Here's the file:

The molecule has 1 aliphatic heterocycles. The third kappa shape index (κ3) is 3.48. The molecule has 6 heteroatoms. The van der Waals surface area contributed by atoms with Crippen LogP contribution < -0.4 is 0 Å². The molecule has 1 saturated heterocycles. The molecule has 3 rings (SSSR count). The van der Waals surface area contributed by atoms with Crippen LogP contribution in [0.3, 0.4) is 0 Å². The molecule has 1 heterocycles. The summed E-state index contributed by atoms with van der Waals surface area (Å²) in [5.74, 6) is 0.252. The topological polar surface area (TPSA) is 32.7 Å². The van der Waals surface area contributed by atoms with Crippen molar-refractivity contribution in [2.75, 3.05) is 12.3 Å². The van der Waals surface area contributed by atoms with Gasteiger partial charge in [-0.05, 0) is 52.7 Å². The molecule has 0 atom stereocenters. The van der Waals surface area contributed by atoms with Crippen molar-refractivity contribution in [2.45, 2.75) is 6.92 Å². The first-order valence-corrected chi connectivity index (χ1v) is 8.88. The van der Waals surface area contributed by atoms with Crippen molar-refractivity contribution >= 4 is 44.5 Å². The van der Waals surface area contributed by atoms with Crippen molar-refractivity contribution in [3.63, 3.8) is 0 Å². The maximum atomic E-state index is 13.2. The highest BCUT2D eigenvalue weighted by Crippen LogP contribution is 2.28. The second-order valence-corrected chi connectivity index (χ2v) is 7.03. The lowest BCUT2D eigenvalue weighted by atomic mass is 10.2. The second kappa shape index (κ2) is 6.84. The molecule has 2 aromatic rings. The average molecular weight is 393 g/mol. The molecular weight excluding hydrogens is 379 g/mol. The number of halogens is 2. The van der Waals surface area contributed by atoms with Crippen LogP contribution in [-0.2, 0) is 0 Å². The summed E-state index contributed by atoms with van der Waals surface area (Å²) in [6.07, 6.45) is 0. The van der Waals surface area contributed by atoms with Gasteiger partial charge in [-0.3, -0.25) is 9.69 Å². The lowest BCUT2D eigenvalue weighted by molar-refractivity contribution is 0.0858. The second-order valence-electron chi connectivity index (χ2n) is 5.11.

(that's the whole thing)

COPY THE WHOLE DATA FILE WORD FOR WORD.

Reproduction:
The molecule has 1 aliphatic heterocycles. The third kappa shape index (κ3) is 3.48. The molecule has 6 heteroatoms. The van der Waals surface area contributed by atoms with Crippen LogP contribution < -0.4 is 0 Å². The molecule has 1 saturated heterocycles. The molecule has 3 rings (SSSR count). The van der Waals surface area contributed by atoms with Crippen LogP contribution in [0.3, 0.4) is 0 Å². The molecule has 1 heterocycles. The summed E-state index contributed by atoms with van der Waals surface area (Å²) in [5.74, 6) is 0.252. The topological polar surface area (TPSA) is 32.7 Å². The van der Waals surface area contributed by atoms with Crippen molar-refractivity contribution in [2.75, 3.05) is 12.3 Å². The van der Waals surface area contributed by atoms with Gasteiger partial charge in [-0.05, 0) is 52.7 Å². The molecule has 0 atom stereocenters. The van der Waals surface area contributed by atoms with Crippen molar-refractivity contribution in [2.45, 2.75) is 6.92 Å². The first-order valence-corrected chi connectivity index (χ1v) is 8.88. The van der Waals surface area contributed by atoms with Crippen molar-refractivity contribution >= 4 is 44.5 Å². The van der Waals surface area contributed by atoms with Crippen molar-refractivity contribution in [3.63, 3.8) is 0 Å². The maximum atomic E-state index is 13.2. The highest BCUT2D eigenvalue weighted by Crippen LogP contribution is 2.28. The second-order valence-corrected chi connectivity index (χ2v) is 7.03. The lowest BCUT2D eigenvalue weighted by atomic mass is 10.2. The second kappa shape index (κ2) is 6.84. The molecule has 2 aromatic rings. The average molecular weight is 393 g/mol. The molecular weight excluding hydrogens is 379 g/mol. The number of halogens is 2. The van der Waals surface area contributed by atoms with Crippen LogP contribution in [-0.2, 0) is 0 Å². The summed E-state index contributed by atoms with van der Waals surface area (Å²) in [6.07, 6.45) is 0. The van der Waals surface area contributed by atoms with Gasteiger partial charge in [-0.3, -0.25) is 9.69 Å². The lowest BCUT2D eigenvalue weighted by molar-refractivity contribution is 0.0858. The second-order valence-electron chi connectivity index (χ2n) is 5.11.